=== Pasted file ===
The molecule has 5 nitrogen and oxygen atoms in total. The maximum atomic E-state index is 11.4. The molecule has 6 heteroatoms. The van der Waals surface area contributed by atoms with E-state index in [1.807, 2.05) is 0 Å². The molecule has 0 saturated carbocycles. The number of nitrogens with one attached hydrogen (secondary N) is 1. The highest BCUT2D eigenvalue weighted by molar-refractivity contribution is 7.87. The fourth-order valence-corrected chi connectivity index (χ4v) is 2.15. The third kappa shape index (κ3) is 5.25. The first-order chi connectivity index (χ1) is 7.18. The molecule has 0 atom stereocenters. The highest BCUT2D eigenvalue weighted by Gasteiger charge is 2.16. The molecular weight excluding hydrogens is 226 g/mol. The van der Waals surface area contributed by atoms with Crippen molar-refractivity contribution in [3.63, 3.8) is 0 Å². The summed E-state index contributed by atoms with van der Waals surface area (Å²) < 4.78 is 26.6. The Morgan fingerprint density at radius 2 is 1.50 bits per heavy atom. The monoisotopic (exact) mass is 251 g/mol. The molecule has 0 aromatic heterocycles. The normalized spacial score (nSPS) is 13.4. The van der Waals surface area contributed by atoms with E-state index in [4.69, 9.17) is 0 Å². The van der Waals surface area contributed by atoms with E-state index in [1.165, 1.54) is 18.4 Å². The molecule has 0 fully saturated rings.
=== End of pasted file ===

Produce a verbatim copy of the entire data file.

The molecule has 5 nitrogen and oxygen atoms in total. The maximum atomic E-state index is 11.4. The molecule has 6 heteroatoms. The van der Waals surface area contributed by atoms with E-state index in [1.807, 2.05) is 0 Å². The molecule has 0 saturated carbocycles. The number of nitrogens with one attached hydrogen (secondary N) is 1. The highest BCUT2D eigenvalue weighted by molar-refractivity contribution is 7.87. The fourth-order valence-corrected chi connectivity index (χ4v) is 2.15. The third kappa shape index (κ3) is 5.25. The first-order chi connectivity index (χ1) is 7.18. The molecule has 0 atom stereocenters. The highest BCUT2D eigenvalue weighted by Gasteiger charge is 2.16. The molecular weight excluding hydrogens is 226 g/mol. The van der Waals surface area contributed by atoms with Crippen molar-refractivity contribution in [3.63, 3.8) is 0 Å². The summed E-state index contributed by atoms with van der Waals surface area (Å²) < 4.78 is 26.6. The Morgan fingerprint density at radius 2 is 1.50 bits per heavy atom. The monoisotopic (exact) mass is 251 g/mol. The molecule has 0 aromatic heterocycles. The normalized spacial score (nSPS) is 13.4. The van der Waals surface area contributed by atoms with E-state index in [4.69, 9.17) is 0 Å². The van der Waals surface area contributed by atoms with E-state index in [1.165, 1.54) is 18.4 Å². The molecule has 0 fully saturated rings.